Why is George Washington considered the Father of this nation?

In grade school and beyond, every American learns that George Washington is the Father of the country. With the celebration of President's Day this week, I'd like to know exactly why Washington is given such an honored position. What is it that makes him worthy of being called the Father of our country?

George Washington is revered as the Father of this country for many reasons. Virtually every American knows that he was the first President of the United States of America. Most also know that we commanded the Revolutionary Army. However, many Americans know few of the details about his days as the nation's Commander-in-Chief, both during the Revolutionary War and after.

As the General of the Revolutionary Army, Washington's determination, leadership and refusal to give up made the difference between victory and defeat on more than one occasion. His daring attack on a Hessian fort at Trenton (pictured on the RIGHT) turned the tide in a War that had been clearly going the way of the British--not the Colonists. When the Continental Congress repeatedly found itself incapable of leading the young nation, Washington had to take charge, and take charge he did.

By many accounts, merely seeing Washington was enough to convince most men and women that he was the leader of the nation. Indeed, so powerful was Washington's character and reputation that the organizers of the Constitutional Convention believed that the Convention could not and would not succeed unless Washington attended it. Fortunately, Washington, the "indispensable man," did attend the Philadelphia Convention of 1787. In fact, he was unanimously chosen to be the President of the Convention and to preside over it.

Perhaps the most lasting effects of Washington's influence on the United States of America are the product of his two terms in office as the nation's first President. Several scholars have suggested that the Constitution as we know it was only agreeable to the people of the new nation because it was widely assumed that Washington would be the first man to be its Chief Executive. Any other man, it was widely feared, would not have wielded the power of the office as capably or responsibly as Washington. Indeed, throughout his Presidency, Washington passed by opportunity after opportunity to assume and consolidate power. Arriving in the Capitol city before most of the members of the newly elected Congress, Washington chose to wait for the Congress to convene before committing any official acts as President. Instead of succumbing to popular sentiment that he be treated as something of a king, Washington downplayed his stature has President. He did so through dozens of actions, some purely symbolic--such as wearing a simple brown broadcloth suit to his Inauguration--and some very substantive--such as stepping down after two terms to set the precedent of timely and orderly transitions in political power and leadership.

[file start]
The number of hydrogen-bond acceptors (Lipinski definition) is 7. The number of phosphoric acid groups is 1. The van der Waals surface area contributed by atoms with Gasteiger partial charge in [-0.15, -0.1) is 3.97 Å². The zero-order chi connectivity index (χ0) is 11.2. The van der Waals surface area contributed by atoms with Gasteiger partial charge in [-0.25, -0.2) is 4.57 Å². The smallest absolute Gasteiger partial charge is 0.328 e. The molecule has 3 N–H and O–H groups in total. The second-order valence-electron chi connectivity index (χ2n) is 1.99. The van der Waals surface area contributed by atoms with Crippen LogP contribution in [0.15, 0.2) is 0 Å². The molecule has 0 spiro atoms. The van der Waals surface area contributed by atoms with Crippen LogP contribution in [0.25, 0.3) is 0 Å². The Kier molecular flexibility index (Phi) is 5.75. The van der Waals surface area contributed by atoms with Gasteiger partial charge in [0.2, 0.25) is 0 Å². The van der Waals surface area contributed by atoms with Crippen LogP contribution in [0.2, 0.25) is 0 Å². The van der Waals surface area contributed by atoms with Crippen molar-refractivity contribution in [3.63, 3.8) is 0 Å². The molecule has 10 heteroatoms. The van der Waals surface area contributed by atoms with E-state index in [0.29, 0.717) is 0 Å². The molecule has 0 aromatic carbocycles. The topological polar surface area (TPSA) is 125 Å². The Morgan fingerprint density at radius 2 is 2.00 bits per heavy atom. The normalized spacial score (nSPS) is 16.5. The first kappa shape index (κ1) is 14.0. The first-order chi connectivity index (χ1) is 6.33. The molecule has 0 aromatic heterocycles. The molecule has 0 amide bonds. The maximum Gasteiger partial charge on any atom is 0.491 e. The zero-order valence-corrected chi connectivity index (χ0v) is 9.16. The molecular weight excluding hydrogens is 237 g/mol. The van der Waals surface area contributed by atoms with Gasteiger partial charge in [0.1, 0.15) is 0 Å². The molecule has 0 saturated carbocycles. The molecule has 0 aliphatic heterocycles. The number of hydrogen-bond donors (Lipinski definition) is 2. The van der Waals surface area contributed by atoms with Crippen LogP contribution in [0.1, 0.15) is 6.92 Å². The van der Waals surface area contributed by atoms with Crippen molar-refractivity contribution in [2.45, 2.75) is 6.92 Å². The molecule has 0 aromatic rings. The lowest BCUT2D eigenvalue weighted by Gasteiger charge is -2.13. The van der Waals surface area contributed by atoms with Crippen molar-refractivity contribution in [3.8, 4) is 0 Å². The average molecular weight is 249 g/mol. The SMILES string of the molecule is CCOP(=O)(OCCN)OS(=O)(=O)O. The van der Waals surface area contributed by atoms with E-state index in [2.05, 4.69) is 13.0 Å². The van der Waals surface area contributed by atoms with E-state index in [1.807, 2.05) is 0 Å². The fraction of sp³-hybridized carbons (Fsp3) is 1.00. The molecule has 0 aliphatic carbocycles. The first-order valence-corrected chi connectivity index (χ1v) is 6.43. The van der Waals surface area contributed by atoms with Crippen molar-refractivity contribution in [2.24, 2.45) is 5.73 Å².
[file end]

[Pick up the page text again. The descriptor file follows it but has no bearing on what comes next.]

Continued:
By all accounts, Washington sought only to serve his country all the days of his adult life. In fact, one of the major complaints about Washington was that he allowed himself to become so consumed by his public responsibilities that there was little room left for a private, personal side of the man. But Washington's commitment to the interests of the country, as he saw them, is unquestioned. No doubt his own words are the best summation of his view of public service:

Though I prize as I ought the good opinion of my fellow citizens, yet, if I know myself, I would not seek or retain popularity at the expense of one social duty or moral virtue. While doing what my conscience informed me was right, as it respected my God, my country, and myself, I could despise all the party clamor and unjust censure, which must be expected from some, whose personal enmity might by occasioned by their hostility to the government . . . and certain I am, whensoever I shall be convinced the good of my country requires my reputation to be put at risk, regard for my own fame will not come in competition with an object of so much magnitude.

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